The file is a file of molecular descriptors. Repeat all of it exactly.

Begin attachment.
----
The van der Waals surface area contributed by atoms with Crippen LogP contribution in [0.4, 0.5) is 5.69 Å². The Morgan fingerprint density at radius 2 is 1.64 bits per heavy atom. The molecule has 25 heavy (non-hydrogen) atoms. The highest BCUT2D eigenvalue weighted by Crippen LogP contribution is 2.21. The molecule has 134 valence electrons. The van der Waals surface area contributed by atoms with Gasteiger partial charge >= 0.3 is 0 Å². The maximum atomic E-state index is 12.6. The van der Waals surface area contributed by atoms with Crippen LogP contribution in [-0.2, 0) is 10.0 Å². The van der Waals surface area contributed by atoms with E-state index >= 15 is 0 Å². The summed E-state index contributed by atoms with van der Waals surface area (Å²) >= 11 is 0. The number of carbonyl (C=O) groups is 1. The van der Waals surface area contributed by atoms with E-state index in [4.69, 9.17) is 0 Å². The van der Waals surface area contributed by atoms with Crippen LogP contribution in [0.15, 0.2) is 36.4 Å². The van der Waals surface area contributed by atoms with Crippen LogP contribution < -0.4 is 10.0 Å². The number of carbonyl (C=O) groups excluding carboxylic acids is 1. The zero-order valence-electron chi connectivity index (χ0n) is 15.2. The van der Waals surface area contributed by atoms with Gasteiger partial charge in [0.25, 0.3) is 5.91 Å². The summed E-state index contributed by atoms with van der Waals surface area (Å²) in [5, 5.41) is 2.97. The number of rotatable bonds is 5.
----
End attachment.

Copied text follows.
The van der Waals surface area contributed by atoms with Crippen LogP contribution in [0.4, 0.5) is 5.69 Å². The Morgan fingerprint density at radius 2 is 1.64 bits per heavy atom. The molecule has 25 heavy (non-hydrogen) atoms. The highest BCUT2D eigenvalue weighted by Crippen LogP contribution is 2.21. The molecule has 134 valence electrons. The van der Waals surface area contributed by atoms with Gasteiger partial charge >= 0.3 is 0 Å². The maximum atomic E-state index is 12.6. The van der Waals surface area contributed by atoms with Crippen LogP contribution in [-0.2, 0) is 10.0 Å². The van der Waals surface area contributed by atoms with E-state index >= 15 is 0 Å². The summed E-state index contributed by atoms with van der Waals surface area (Å²) >= 11 is 0. The number of carbonyl (C=O) groups is 1. The van der Waals surface area contributed by atoms with E-state index in [4.69, 9.17) is 0 Å². The van der Waals surface area contributed by atoms with Crippen LogP contribution in [0.15, 0.2) is 36.4 Å². The van der Waals surface area contributed by atoms with Crippen LogP contribution < -0.4 is 10.0 Å². The number of carbonyl (C=O) groups excluding carboxylic acids is 1. The zero-order valence-electron chi connectivity index (χ0n) is 15.2. The van der Waals surface area contributed by atoms with Gasteiger partial charge in [0.25, 0.3) is 5.91 Å². The summed E-state index contributed by atoms with van der Waals surface area (Å²) in [5, 5.41) is 2.97. The number of rotatable bonds is 5.